A group of about 20 homeless people who had camped out on Greenfield’s common for several weeks left their temporary tent town by Friday morning after the city’s mayor abruptly issued a surprise order barring everyone from the public green.
Sarah Ahern, a recovery coach who works in the historic mill city in northwestern Massachusetts, was one of a group of protesters who condemned the order and stood on the common holding signs Friday.
“They’re attempting to criminalize the homeless,” she said, after a tense conversation with Mayor William F. Martin on the small wedge of grass Friday morning. “It’s basically a war against the poor.”
After weeks of talk about a mid-September deadline to close the tent town, Martin announced his decision on Wednesday morning, despite the fact that not all of the tenters had secured long-term housing. They scrambled for two days and were gone from the green by 8 a.m. Friday. Circles of dead grass where their tents once stood were left behind.
“There was a stream of need that we could not maintain as people were coming from a number of different towns and cities,” Martin said in a telephone interview Friday. “All the people who were there, we were able to find housing for them.”
His announcement surprised city officials, including Police Chief Robert Haigh and City Council President Karen “Rudy” Renaud, who both said they heard Wednesday morning of the pending deadline.
“Now that people had to move so quickly, they’re going to end up in situations that are not permanent, which will just displace them again,” Renaud said. “It was a mistake. The gradual removal of people into more permanent placements would have been the correct way to go.”
Martin said he made an executive decision after an emergency city council meeting Tuesday night failed to reach a resolution about the tent town.
“I could see that this is going to go on for a while and, on Wednesday morning, I decided that, taking everything into consideration, Friday we would close the common,” he said. “If nobody is going to make a decision, somebody has to. It is my decision.”
Martin has been working to repurpose a building once used for a mental health program, a project that involves state funding and help from nearby nonprofits. He estimated that repairs to the building, vacant since January, should be finished around Sept. 5, and the building could serve around 16 people. He did not provide a clear answer as to what the former tenters would do in the interim.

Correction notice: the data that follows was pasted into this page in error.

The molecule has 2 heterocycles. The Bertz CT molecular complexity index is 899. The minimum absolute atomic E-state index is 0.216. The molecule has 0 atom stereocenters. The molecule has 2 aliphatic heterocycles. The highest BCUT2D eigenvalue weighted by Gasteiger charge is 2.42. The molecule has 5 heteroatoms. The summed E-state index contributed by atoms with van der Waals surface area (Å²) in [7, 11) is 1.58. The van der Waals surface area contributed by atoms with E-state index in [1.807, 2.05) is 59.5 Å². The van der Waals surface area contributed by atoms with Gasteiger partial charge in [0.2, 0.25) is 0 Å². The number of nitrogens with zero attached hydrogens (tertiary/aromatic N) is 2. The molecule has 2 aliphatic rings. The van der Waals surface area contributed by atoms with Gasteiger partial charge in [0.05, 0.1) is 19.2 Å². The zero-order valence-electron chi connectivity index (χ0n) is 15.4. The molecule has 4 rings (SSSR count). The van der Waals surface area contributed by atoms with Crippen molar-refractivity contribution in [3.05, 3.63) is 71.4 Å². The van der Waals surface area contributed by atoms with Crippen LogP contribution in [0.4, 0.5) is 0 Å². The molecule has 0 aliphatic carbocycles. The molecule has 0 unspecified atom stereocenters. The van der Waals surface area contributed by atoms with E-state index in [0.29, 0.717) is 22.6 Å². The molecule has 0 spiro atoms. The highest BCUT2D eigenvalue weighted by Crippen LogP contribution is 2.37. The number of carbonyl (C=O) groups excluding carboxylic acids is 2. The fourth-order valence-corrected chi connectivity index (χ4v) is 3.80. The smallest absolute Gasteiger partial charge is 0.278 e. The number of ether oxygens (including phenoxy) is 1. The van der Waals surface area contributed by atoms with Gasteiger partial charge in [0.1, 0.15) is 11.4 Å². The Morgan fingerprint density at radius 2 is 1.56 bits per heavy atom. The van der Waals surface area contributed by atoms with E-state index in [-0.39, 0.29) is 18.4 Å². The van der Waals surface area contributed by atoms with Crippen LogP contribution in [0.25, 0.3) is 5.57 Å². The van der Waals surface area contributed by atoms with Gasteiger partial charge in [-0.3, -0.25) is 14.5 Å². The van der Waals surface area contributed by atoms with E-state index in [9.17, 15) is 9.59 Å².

“Sept. 5 is a date that we used for relocating everyone from the common to another location — that was a date that everyone was working on,” he said. “I don’t see how we could have protected them any better by offering housing choices and a different relocation date.”
Some former tenters have found long-term placement. Alongside her fiance, the self-appointed leader of the encampment, Madelynn Malloy, 40, got a bed at a Greenfield shelter on Monday afternoon. Captain Scott Peabody of the Salvation Army drove others to Chiz’s Heart Street, a shelter in Kingston, N.Y.
Despite the mayor’s assertion that all of the people had found housing, some planned to spend Friday in the woods, said Tamisha Matos, 29, who is diabetic and five months pregnant.
“I don’t have a place to stay,” said former tenter Skyla Qualters, 18, in a text message Friday. Qualters does not have a tent, so cannot stay with her former neighbors in the woods, she said.
Others will spend a few nights on couches of already-crowded Greenfield shelters, which offered the former tenters temporary emergency placement.
“There’s people coming to our shelter tonight for the next five days,” said Nikita Sheridan, 31, a resident of the Wells Street Shelter. “It’s horrible — there’s no room. They’re going to be sleeping in the living room.”
Like many homeless or formerly homeless people in Greenfield, Sheridan has camped in the woods in the past, including on the mayor’s personal property, she said.
“Town officials have spoken about the encampment being a ‘health issue,’ ” said Natan Cohen, one of the protesters, in a Facebook message. “Camping in the woods afraid of the police is a health issue.”
Affordable housing has historically been a major issue in Greenfield, the seat of Franklin County, the most rural county in Massachusetts. Shelters have monthslong waiting lists, and many say that disability payments or Section 8 housing vouchers are insufficient to cover rising rents.
“I’m on the streets if I’m discharged before Sept. 1,” said Ron Harding, 51, who left the common for the hospital after developing life-threatening skin infections in both legs.
Harding, who has attempted suicide several times and struggles with post-traumatic stress disorder, said he gets $1,300 in disability each month. He intends to use most of that money to stay in a motel.
“Everything is just crashing,” he said in a phone call from his hospital bed. “It was family, and I had it for a week and a half or so. Now it’s gone and I have nobody to talk to.”
He has tried to apply for housing in the past, he said, but cannot find a landlord who will take his application. “If you tell any landlord in this area that you’re homeless, they hang up on you,” Harding said. “I’ve been hung up or told that there’s a three- to five-year waiting list more times than I can count. They just want to sweep us under the rug like we’re nothing.”
After news of the deadline spread, community members have made efforts to show their support and gathered near the common for a candlelight vigil Friday night. Kirsten Levitt, the organizer of a large free dinner scheduled for Sunday known as the Harvest Supper, said they would honor the encampment and its residents at the event.
“We’re displacing people to reseed a lawn? That feels pretty horrible,” Levitt said. “It looks like a gravesite now.”Amelia Nierenberg can be reached at firstname.lastname@example.org. Follow her on Twitter @ajnierenberg.